In the oppressive future, the rich live in luxurious high rise buildings while the poor workers dwell on the dirty streets below.  Maria (Brigitte Helm) is the optimistic leader of the workers who gets kidnapped by a corrupt industrialist who puts his evil robot into Maria’s body.  He then sends the bad Maria out to stir up the workers and makes them revolt and destroy the machines, which causes the city to flood and the workers to lose their homes.  In the end, the workers resent Maria and burn her up a la Joan of Arc.

 

Metropolis runs on too long and the movie’s message is a little muddy if you really think about it (it’s hard to tell whether it’s pro-worker or anti-worker).  Even though the meat to the story is awfully thin, the special effects and art direction are so stunning that you probably won’t mind.  The robot Maria is truly one of the greatest creations of sci-fi cinema and it still looks impressive after all these years.  The gigantic sets, the huge machinery and the enormous cityscapes are all visually stunning and the scene where the mad scientist creates the robot version of Maria in his lab is some of the best stuff ever committed to celluloid.

 

While most of the cast isn’t very impressive, Helm is simply fantastic.  She’s awesome playing the “evil” version of Maria and is equally sexy while in the robot suit.  That’s one robot I wouldn’t mind banging that’s for sure.

THE VAMPIRE BAT (1933) ***

Fay Wray starred in ELEVEN movies during the great year of 1933.  Among them were the classics King Kong, Mystery of the Wax Museum, and this flick.  It’s not quite up to par with those films, but it’s still kinda fun.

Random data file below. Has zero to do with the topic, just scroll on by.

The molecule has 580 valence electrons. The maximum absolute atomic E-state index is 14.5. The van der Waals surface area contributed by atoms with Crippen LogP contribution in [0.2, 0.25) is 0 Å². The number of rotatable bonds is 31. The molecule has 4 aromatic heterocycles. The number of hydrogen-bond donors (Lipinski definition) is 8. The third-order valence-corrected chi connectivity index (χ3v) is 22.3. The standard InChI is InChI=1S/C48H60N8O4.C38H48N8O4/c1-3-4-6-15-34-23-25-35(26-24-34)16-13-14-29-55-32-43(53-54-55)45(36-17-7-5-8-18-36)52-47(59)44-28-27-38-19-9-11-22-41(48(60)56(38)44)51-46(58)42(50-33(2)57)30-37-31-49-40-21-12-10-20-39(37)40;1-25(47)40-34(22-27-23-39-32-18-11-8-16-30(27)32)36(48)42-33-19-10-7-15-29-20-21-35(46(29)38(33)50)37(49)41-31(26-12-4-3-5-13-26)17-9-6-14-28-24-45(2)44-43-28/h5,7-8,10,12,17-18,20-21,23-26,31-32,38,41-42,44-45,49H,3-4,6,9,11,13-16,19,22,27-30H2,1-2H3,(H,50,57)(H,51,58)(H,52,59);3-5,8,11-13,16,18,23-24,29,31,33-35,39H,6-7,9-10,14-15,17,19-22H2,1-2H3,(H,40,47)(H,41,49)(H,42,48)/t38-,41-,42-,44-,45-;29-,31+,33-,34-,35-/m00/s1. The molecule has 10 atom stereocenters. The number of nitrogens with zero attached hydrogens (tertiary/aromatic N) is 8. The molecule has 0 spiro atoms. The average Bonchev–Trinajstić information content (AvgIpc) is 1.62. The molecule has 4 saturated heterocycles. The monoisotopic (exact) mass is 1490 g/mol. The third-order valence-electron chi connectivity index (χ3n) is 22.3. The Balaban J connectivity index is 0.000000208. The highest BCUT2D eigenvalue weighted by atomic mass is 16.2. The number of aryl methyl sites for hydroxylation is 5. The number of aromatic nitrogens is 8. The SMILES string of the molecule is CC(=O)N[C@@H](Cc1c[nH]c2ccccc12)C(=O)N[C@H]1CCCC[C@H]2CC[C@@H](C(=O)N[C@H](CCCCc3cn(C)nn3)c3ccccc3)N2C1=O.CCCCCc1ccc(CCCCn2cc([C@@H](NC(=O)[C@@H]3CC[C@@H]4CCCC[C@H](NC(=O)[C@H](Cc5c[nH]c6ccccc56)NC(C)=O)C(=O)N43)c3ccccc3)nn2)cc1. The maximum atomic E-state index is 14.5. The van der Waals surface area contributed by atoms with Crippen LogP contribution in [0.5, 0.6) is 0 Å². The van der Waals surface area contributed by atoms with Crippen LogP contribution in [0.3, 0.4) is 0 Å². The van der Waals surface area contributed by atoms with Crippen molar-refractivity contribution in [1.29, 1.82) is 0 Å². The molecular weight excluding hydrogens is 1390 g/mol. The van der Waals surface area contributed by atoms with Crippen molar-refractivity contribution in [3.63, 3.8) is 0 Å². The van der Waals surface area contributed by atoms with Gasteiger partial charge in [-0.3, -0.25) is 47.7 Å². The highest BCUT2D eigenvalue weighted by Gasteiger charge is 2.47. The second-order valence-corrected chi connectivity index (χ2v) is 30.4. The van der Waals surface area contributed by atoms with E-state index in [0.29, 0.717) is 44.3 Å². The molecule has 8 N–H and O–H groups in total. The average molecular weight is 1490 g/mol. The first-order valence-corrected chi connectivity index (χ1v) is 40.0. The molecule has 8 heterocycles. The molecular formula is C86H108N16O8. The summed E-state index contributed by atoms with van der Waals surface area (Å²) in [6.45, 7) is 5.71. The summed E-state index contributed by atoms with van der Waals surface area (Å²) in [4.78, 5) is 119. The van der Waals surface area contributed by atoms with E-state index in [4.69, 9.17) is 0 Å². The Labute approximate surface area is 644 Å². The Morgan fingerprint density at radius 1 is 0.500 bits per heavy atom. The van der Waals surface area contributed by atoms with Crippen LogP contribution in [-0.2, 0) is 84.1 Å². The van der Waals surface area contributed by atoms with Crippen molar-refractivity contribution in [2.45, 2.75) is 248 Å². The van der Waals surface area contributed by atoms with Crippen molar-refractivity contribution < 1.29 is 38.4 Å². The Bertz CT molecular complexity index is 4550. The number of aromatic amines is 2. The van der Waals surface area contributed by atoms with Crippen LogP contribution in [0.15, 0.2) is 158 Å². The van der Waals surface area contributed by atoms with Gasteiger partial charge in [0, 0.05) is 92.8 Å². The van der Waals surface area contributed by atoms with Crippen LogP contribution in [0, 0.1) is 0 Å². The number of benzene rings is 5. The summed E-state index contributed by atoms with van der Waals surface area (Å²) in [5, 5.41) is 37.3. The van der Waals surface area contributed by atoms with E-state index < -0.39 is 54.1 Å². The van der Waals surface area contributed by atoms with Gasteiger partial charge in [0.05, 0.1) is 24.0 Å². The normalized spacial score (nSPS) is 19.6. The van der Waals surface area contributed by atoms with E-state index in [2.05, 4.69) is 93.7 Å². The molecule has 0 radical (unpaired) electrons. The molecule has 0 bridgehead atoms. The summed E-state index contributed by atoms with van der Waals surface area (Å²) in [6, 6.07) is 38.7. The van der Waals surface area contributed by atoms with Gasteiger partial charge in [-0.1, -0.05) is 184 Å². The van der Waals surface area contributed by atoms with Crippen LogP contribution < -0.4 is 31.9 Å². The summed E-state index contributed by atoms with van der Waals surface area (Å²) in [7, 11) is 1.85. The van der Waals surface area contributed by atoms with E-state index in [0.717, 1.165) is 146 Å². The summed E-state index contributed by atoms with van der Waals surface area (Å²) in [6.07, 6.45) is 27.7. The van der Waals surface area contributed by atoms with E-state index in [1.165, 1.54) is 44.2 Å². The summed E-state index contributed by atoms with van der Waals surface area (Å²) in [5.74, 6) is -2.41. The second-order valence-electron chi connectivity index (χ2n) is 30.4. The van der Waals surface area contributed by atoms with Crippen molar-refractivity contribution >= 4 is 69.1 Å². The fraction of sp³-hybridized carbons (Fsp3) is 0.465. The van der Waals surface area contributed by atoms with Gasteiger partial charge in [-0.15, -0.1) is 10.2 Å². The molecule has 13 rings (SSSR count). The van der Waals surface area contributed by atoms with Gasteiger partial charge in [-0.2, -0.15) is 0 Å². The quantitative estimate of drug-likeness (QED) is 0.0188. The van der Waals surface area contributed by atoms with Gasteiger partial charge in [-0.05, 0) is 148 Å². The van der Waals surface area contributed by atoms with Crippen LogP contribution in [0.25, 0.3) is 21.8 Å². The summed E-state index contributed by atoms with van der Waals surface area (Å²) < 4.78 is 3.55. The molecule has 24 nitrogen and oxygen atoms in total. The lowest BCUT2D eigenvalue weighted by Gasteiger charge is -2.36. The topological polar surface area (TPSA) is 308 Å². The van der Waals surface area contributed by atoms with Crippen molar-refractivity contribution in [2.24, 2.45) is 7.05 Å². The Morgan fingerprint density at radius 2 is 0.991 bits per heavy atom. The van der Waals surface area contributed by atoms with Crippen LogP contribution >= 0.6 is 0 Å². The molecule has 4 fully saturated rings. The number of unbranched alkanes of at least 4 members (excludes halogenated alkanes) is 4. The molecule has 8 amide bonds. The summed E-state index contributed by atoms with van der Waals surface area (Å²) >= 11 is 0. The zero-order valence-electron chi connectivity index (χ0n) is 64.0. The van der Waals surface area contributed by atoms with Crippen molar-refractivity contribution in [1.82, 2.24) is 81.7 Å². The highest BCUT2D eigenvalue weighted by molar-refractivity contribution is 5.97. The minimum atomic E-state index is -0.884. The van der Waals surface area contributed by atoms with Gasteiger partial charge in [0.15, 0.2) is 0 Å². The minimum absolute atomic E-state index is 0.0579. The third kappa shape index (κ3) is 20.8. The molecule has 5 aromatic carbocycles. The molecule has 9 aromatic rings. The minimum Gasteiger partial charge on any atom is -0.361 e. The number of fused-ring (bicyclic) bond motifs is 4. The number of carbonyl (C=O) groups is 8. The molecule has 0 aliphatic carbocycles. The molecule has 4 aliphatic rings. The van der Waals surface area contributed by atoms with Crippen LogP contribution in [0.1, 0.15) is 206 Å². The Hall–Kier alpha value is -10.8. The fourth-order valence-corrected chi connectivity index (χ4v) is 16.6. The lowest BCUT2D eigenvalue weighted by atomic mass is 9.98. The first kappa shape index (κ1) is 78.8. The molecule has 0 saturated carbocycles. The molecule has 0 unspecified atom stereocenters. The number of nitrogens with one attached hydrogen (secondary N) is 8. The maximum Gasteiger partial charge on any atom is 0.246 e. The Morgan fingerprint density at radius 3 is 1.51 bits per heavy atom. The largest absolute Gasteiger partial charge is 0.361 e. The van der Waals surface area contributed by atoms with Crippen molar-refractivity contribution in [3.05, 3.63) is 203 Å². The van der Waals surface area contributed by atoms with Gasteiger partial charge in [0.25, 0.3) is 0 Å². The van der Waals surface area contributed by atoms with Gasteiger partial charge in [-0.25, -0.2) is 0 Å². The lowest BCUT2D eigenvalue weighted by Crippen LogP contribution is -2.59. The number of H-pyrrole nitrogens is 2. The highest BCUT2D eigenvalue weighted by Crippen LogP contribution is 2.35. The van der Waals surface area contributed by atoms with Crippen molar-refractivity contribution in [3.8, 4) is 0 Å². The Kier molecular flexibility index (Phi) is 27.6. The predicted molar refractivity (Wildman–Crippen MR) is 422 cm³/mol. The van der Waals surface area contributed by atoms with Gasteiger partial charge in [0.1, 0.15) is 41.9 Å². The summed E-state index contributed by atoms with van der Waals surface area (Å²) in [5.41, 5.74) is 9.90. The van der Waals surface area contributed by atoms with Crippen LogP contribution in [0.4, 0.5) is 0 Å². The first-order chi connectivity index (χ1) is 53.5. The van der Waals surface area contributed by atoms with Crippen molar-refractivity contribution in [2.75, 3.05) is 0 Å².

A bunch of townsfolk are found completely drained of their blood with two little puncture wounds on their necks.  The bat obsessed village idiot is the main suspect, but after he winds up dead, suspicion falls on a seemingly kindly doctor who’s doing bizarre experiments with human blood.

 

Unlike most horror flicks, the characters come to realize that they are dealing with a vampire early in the movie.  One of the surprises of the flick though is that they end up being wrong!  I won’t give away exactly how it all turns out, but I will say that people looking for an honest to goodness vampire movie may be more than a tad disappointed by this one.

 

The cast is excellent.  We've got Lionel (Son of Frankenstein) Atwill as the mad doctor, Dwight (Dracula) Frye as the village idiot, Melvyn (Ghost Story) Douglas as the snooping detective, and of course, the original scream queen herself; Fay Wray.  These old pros elevate what easily could’ve been a forgettable Poverty Row programmer and makes The Vampire Bat worth a look for any fan of old school horror flicks.

 

The Vampire Bat ranks a solid Number Seven on the Video Vacuum Top Ten for the Year 1933, just below the Bela Lugosi thriller The Death Kiss and right above the Halperin Brothers’ Supernatural.

 

AKA:  Blood Sucker.  AKA:  Forced to Sin.